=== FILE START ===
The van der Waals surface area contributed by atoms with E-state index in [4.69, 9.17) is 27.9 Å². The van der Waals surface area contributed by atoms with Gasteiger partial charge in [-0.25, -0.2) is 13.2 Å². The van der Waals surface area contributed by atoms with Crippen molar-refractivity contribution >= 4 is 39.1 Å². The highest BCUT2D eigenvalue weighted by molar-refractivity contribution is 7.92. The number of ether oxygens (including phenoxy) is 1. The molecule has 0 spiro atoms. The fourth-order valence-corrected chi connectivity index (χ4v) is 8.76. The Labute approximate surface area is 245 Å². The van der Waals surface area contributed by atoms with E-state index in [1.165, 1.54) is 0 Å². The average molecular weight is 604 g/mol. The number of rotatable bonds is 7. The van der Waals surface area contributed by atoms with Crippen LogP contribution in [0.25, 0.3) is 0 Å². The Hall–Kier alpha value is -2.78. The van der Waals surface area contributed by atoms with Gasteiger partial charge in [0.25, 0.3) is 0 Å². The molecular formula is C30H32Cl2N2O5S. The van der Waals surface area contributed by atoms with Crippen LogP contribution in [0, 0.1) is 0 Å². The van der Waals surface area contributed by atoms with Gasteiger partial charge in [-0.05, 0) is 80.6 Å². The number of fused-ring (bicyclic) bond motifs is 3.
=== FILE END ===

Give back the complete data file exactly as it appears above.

The van der Waals surface area contributed by atoms with E-state index in [4.69, 9.17) is 27.9 Å². The van der Waals surface area contributed by atoms with Gasteiger partial charge in [-0.25, -0.2) is 13.2 Å². The van der Waals surface area contributed by atoms with Crippen molar-refractivity contribution >= 4 is 39.1 Å². The highest BCUT2D eigenvalue weighted by molar-refractivity contribution is 7.92. The number of ether oxygens (including phenoxy) is 1. The molecule has 0 spiro atoms. The fourth-order valence-corrected chi connectivity index (χ4v) is 8.76. The Labute approximate surface area is 245 Å². The van der Waals surface area contributed by atoms with E-state index in [1.165, 1.54) is 0 Å². The average molecular weight is 604 g/mol. The number of rotatable bonds is 7. The van der Waals surface area contributed by atoms with Crippen LogP contribution in [0.25, 0.3) is 0 Å². The Hall–Kier alpha value is -2.78. The van der Waals surface area contributed by atoms with Gasteiger partial charge in [0.25, 0.3) is 0 Å². The molecular formula is C30H32Cl2N2O5S. The van der Waals surface area contributed by atoms with Crippen LogP contribution in [0, 0.1) is 0 Å². The van der Waals surface area contributed by atoms with Gasteiger partial charge in [-0.05, 0) is 80.6 Å². The number of fused-ring (bicyclic) bond motifs is 3.